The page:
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Beyond Consumerism: Sojo and Longer-lasting clothes

Our Beyond Consumerism page seeks out ideas big and small, for rethinking economic systems and reducing reliance on corporations and money. This time we hear from Josephine Philips who is launching a new clothing repair app as we write.

What is Sojo and what makes it an ethical alternative?

So, to make it easy to understand I describe Sojo as a Deliveroo-like service but for clothing alterations and repairs instead of food! Essentially, we connect customers with local seamster businesses through an App and pick-up/delivery service to ensure people can get their clothes altered or repaired with a few simple clicks.

The essence of the idea was to create a really easy process for the customer. I want people to be able to buy second-hand clothes with fewer sizing restrictions, in the knowledge that they could fit the clothes to their bodies instead of the other way around. In contrast to the throwaway culture that is so prevalent at the moment, I really want to encourage a repair culture.

Overarchingly, the mission is to increase the lifespan of clothing, crucial to a more circular and sustainable fashion industry.

What is most important to you about being a black woman-owned company? 

I love the idea that I’m actually living out the mantra ‘be the change you wish to see in the world.’

Someone like Sharmadein Reid has been such a role model to me and has helped so much in making me believe I can do this. I would just love it if, at some point, I too could inspire other young black women to pursue founding a company in an incredibly white male-dominated industry. Being part of pushing up that ‘0.0006% of venture capital funding going to women of colour’ statistic would also be a big achievement.

Most importantly, I can build a company that emulates my values, create the company culture that I believe in, and hire people that aren’t the typical tech employees (cis-straight-white-men) in the true knowledge that diversity is a power instead of a box-tick.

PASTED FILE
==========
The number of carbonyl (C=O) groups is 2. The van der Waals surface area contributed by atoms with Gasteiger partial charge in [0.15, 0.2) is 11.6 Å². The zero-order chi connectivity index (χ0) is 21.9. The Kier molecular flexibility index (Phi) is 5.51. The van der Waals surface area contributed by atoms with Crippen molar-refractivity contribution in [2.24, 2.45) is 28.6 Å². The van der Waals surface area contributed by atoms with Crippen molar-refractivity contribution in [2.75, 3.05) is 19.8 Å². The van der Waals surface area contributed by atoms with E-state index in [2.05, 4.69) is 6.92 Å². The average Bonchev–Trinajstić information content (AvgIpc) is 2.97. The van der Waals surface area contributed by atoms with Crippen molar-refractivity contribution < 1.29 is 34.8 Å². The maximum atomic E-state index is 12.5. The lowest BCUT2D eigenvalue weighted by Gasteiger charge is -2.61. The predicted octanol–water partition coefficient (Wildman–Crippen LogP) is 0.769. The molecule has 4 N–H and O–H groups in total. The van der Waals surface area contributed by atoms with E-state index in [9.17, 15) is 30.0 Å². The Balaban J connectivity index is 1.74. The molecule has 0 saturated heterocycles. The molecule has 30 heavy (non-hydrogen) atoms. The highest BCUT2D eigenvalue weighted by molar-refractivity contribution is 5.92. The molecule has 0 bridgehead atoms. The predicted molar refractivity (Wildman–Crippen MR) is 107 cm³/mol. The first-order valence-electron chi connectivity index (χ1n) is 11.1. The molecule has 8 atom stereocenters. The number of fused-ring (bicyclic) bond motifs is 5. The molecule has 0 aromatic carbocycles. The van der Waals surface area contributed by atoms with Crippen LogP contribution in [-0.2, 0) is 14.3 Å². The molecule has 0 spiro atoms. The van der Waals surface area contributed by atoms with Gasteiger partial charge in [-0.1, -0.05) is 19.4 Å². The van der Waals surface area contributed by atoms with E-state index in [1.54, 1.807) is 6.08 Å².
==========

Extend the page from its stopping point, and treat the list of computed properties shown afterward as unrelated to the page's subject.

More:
What will the working conditions be like for Sojo seamsters and delivery people?

So, we’re ‘onboarding’ seamster businesses themselves, which means that, essentially, we’re just trying to support the business that they already run. They all have their shops and equipment and routines, and we will allow them to tap into a younger demographic on the App.

I really believe in knowing who is behind the business you’re supporting, so when a customer is choosing on the App, they’re able to read a short description of who the seamsters are, what’s their story, and see pictures of what they and their shop looks like.

Moreover, in the current climate, this kind of service could be really crucial to keeping businesses running as our model is a contact-free one in which there’s no need to actually go to a shop. Much in the same way food delivery kept restaurants going during lockdown, we’d love to create the same for your local Seamsters.

Right now, with our majority women riders, we’re offering flexible part-time work that allows them to choose their own hours and days, with no shifts later than 9 pm. All our riders have signed up with a passion for both cycling and a sustainable fashion mission. Down the line, I envision things like a rider clothes-swap event and other community-creating small events.

When will Sojo be launching and where?

Sojo will hopefully be launching in London in January 2021. Once I’ve proved the model works, I’d then love to grow to Brighton, Bristol, and throughout the UK!

Follow Sojo on Instagram at @sojo_app or check out their blog and join the mailing list on the Sojo website ahead of the launch.

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